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Will I be in for an electricity shocker?

Hi everyone,

Based significantly on the guidance from the GBA Website we installed a Fujitsu AGU15RLF, Floor Mount Evaporator and Fujitsu AOU15RLFFH Condenser in our Central Massachusetts 2,200 square foot colonial last week. It is exceeding our expectations one week in with cold and snowy weather.

We bought the house a few months ago and it was heated by electric baseboard we we've moved quickly to take control of the heating bill.

The energy audit identified the insulation as "pretty good" and we had air sealing done the same day.

We are also installing an oil hydronic system in the spring as my family was nervous that minisplits could not heat and cool the whole house. The house does not have an open floor plan and frequently has power outages. The oil system is not in yet.

Since the minisplit install last week, it has been successfully providing baseload heating capacity, 64-66 degrees on first floor and 60-62 in the bedrooms, very comfortably. We only use the baseboard to bump up to 68 sometimes when using a room otherwise the minisplit has been carrying the load.

We won't get our next electric bill for a month and I am curious if I could be in for a shocker of an electric bill and that the minisplit could be too good to be true! We are trying to follow the GBA tips, no set backs, keep on auto. Our past baseboard related heating bills were $600.

Thank you in advance for your feedback.

Asked by Peter Kelly-Joseph
Posted Mar 16, 2017 11:03 AM ET
Edited Dec 27, 2017 4:51 PM ET


7 Answers

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The snowy weather in central MA this past week has had some cool night time temps, but during the day it's been in the 20s. At mid-20s temperatures a mini-split sized for 0-5F outside design temps should be modulating nearly 100% of the time, and would have a COP of better than 3, and will soon be bumping on 4 as temps rise into the 30s & 40s. At 15-18 cents /kwh that's roughly on par with than gas at $1.30/therm-(delivered), and considerably cheaper than $2- 2.30/gallon oil.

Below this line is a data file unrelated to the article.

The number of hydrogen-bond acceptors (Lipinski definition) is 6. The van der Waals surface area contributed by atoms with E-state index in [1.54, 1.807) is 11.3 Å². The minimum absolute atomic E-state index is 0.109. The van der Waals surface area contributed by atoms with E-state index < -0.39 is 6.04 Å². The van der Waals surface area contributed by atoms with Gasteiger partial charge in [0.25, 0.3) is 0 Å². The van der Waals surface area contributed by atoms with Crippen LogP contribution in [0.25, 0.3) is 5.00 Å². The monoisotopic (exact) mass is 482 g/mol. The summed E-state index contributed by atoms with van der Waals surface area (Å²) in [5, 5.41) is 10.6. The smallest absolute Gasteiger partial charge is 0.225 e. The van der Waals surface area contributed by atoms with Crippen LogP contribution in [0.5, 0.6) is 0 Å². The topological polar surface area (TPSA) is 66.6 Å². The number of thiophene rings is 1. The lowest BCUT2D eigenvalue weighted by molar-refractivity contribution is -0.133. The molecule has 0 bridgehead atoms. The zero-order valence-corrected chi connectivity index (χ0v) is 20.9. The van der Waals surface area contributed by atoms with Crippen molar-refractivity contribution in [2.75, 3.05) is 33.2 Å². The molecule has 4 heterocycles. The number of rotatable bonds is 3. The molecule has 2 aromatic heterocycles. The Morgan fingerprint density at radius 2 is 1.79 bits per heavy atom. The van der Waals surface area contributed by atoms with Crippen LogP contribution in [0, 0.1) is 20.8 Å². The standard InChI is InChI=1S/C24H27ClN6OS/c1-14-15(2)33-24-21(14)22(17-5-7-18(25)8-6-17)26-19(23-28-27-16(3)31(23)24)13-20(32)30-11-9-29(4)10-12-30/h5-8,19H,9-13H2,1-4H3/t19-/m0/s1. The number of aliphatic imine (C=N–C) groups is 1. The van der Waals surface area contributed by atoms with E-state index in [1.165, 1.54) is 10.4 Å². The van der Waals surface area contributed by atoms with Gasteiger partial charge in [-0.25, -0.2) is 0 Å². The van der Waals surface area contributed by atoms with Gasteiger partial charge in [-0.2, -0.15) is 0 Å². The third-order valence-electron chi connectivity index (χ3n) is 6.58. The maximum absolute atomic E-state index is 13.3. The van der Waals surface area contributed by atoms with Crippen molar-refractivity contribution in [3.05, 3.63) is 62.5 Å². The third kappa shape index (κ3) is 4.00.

Your combination tests at HSPF of 11.2, which you can probably hit for a seasonal average in a central MA climate if it's right-sized:


That's 11,200 BTU/ kwh, so on average it takes (1,000,000/11,200= ) 89 kwh per million BTU/MMBTU, which at 18 cents will cost you $16/MMBTU. At 15 cents it's $13.35/MMBTU

A gallon of #2 oil has ~138,000 BTU/gallon of source fuel energy, but burned at 86% delivers only ~119,000 BTU/gallon into the house. So it takes (1,000,000/119,000=) 8.4 gallons/MMBTU, plus the pumping & burner power. At $2/gallon that's $ $16.80/MMBTU, plus the electricity, plus the annual tune-up to retain any hope of keeping it burning at 86%, and if it's pushing 3x oversized for the load (even the smallest oil boilers would be, if you're heating with a 1.25 ton mini-split), it will have considerable standby losses reducint it's as-used AFUE to under 80%, so you'll be lucky to net $20/MMBTU with the oil boiler.

A 95% efficiency gas burner delivers 95,000 BTU/therm into the house, or (1,000,000 /95,000=) 10.5 therms/MMBTU. At $1.30/therm that's $13.65/MMBUT, plus the air handler or pumping & control power. Condensing gas has a slight marginal-cost advantage over the mini-split with 18 cent electricity, about the same if it's 15 cents, but with a code-min 82% efficiency gas burner is more expensive to burn gas than to run an HSPF 11 mini-split.

If you've been heating predominantly with baseboards and using a total (all uses) of $600/month during typical winter coolth, assuming $100 of that was for stuff like hot water & lighting the heating portion should drop to about $150 for this billing period, and dramatically less for the March-April billing period. So you're looking at ~$250, a savings of $350 /month for the winter period.

Answered by Dana Dorsett
Posted Mar 16, 2017 3:16 PM ET